This blog post covers some issues I run into while installing Windows 10 Anniversary Update on one of my machines and some other issues I discovered/fixed in the process 🙂
As I twitted earlier that for me Windows 10 Anniversary update failed on one of my home machines:
Machine was really low on space on C drive and installation of update failed with error code 0x800705b4. Once I realized it I tried to use available option to move download folder to another drive and freed up enough of space on C drive – but in spite of this I kept getting this 0x800705b4 error. Back then there was no MSFT KB on this and after a while Windows Update even stopped to offer Anniversary Update to me. So I give up temporarily.
Yesterday I decided to give it another try and as Anniversary Update was no longer offered via Windows Update I downloaded Windows 10 Upgrade Assistant from support.microsoft.com:
Once downloaded, this tool provides you with wizard style UI for upgrade:
This tool allowed me to re-try installation of Anniversary Update, but I end up with the same 0x800705b4 error. This time Google I some how come across to an official MSFT KB dedicated to this error. I guess I wasn’t able to find this useful KB earlier as I tried to search something specifically applicable to Anniversary Update whereas it was rather generic Windows Update error.
First suggestion from above mentioned KB was “sfc /scannow” executed from elevated command prompt seemingly helped me, but I’ve got credentials prompt at update installation stage. At this point I decided to give a call to MSFT support, or rather I opt out to request call back from them which I received relatively quickly – and it helped me to move on further. I was explained that I have to activate my Windows using my Windows 8.1 key I had by means of issuing the following command:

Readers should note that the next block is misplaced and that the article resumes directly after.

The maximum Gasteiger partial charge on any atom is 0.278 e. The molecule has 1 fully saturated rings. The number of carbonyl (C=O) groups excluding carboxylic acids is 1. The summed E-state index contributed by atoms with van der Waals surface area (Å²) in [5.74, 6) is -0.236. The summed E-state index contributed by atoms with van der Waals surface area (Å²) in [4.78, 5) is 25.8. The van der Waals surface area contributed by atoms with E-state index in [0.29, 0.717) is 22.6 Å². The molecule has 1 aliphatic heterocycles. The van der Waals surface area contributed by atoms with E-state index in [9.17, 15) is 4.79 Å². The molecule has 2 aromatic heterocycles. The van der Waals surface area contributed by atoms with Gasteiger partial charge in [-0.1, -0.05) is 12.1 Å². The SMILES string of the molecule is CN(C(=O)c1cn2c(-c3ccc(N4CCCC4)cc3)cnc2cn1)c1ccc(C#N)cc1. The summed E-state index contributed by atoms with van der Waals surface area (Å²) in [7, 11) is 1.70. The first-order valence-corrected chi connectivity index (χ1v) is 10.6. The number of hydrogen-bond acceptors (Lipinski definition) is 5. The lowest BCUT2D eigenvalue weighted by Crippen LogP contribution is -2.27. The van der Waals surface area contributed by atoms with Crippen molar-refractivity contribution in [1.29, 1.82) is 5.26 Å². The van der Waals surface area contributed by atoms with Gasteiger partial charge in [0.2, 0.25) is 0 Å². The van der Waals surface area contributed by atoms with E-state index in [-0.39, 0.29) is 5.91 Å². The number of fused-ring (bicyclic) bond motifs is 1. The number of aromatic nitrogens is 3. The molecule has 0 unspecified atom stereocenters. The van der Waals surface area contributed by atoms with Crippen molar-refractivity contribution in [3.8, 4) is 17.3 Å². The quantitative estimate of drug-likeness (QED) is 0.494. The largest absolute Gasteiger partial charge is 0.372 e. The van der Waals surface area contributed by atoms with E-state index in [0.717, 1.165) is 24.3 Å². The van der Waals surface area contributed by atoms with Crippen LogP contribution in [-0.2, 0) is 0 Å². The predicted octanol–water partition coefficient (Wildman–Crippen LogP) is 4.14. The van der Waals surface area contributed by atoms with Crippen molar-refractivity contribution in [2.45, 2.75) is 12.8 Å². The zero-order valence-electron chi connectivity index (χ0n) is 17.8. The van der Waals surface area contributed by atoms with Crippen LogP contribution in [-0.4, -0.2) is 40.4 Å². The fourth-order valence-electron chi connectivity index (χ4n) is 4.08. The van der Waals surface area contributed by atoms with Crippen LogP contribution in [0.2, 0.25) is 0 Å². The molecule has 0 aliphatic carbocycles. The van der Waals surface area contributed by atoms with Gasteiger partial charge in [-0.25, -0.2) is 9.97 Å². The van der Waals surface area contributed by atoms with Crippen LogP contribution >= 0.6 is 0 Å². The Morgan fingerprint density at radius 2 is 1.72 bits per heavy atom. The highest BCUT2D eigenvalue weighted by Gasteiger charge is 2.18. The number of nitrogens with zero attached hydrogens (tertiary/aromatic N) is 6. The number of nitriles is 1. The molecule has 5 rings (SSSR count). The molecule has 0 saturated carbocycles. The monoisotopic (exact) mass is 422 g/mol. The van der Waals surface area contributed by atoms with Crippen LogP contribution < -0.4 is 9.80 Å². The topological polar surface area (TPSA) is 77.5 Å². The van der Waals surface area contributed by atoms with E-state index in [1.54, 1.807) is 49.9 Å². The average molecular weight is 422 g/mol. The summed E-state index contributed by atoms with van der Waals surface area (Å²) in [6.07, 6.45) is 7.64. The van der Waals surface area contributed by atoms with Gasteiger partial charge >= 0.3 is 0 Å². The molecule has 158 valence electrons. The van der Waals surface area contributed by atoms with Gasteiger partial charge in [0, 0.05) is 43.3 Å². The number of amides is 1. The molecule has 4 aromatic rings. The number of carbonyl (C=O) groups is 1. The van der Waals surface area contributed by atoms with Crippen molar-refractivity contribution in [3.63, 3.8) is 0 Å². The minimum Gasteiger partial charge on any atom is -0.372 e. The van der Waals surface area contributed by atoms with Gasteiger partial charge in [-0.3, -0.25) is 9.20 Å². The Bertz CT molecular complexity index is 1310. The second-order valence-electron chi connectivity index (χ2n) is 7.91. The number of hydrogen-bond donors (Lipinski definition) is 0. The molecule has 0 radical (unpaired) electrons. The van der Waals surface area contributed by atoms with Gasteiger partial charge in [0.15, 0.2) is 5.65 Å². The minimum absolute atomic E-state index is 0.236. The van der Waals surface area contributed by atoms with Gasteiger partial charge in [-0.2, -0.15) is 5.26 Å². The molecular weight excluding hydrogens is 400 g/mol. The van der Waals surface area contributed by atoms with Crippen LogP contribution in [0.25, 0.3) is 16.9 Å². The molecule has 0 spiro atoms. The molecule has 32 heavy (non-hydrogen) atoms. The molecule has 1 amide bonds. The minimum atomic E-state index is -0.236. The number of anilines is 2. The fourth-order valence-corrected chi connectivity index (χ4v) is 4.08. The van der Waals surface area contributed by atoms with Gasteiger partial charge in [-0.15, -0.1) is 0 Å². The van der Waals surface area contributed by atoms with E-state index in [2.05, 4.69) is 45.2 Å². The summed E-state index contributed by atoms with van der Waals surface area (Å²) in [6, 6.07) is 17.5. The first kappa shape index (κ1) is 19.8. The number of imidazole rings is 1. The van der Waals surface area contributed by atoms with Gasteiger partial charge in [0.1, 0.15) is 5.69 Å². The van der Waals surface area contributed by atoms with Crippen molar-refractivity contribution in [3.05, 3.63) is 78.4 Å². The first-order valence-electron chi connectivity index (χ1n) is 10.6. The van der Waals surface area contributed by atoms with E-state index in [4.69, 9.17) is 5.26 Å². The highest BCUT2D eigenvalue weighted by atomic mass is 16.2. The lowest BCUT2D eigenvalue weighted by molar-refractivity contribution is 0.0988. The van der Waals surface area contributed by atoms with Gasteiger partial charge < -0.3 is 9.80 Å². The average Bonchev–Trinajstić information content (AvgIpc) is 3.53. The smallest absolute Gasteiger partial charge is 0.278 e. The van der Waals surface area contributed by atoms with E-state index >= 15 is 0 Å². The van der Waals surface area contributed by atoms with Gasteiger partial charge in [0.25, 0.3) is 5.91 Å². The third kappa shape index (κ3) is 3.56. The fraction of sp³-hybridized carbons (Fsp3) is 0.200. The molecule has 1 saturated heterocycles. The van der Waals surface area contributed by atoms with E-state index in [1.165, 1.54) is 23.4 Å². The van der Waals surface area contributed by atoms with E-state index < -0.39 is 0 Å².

This brings you the following Windows which allows you to activate your Windows system:
Once activation succeeded I was advised to start update process from scratch, and I also get a recommendation to use update from installation media to speed up this process. I opt out to continue with Windows 10 Upgrade Assistant.
But alas once I did activation I run into the same error and “sfc /scannow” was not able to fix it, and I proceed to suggestion #2 from MSFT KB – use DISM to to fix Windows Update corruption errors. And solution is to run this:
DISM.exe /Online /Cleanup-image /Restorehealth
KB also states that you have to use repair from source here but I decided to try online repair first and run into the following problem:
Error message here is rather non descriptive and give little hints what is wrong for real. And I realized that I already struggled with this back when I tried to play with Windows To Go and give up on this. But since then answer to this appeared in the Internet:
Essentially this error caused by misplaced MiniNT key in registry which makes DISM thing that you try to service Windows PE installation. And truth to be told I have nobody to blame for that except me as I did a little unsupported trick to enable ReFS support on Windows 8.1 long time ago and I seen some other issues caused by this unsupported registry hack. So take away here is that it you use this enable ReFS trick either enable it to format drives, then remove registry key or if for some strange reason you may want to keep it be prepared to issue like non-working Windows Restore and this DISM error 50.
Anyhow once I removed MiniNT key DISM cleanup-image worked well for me and I was able to install Anniversary update, albeit not without another minor glitch which cause disproportionate amount of fuss in the Internet (example) – look like people don’t see how Anniversary Update being rolled out smoothly on 80%+ of super-diverse hardware base and moaning about individual issues with random configurations/old hardware saying that MSFT does a poor job here. Just for your reference on two other machines I have this update installed without slightest issues automatically (and one of them was really old Dell desktop with customized configuration). Glitch I’m talking about is that during update installation on a first boot I got an endless spinning circle on a black background and being experienced with this I waited up to 4 hours, then looked and the interned where a lot of folks report that it was necessary to unplug different Bluetooth USB dongles to get around this issue, and some even report that they were guided by MSFT to do 3-times hard power off to go to recovery mode… 🙁 Just in case I removed my Logitech Unifying receiver from USB port and waited a bit more (~15 mins or so), then just powered down my desktop and switched it on again – system started just fine.
So with a bit of help here and there my entire house hold now runs Windows 10 Anniversary update (2 desktops & 1 laptop). I hope this blog post may help those who run into similar issues.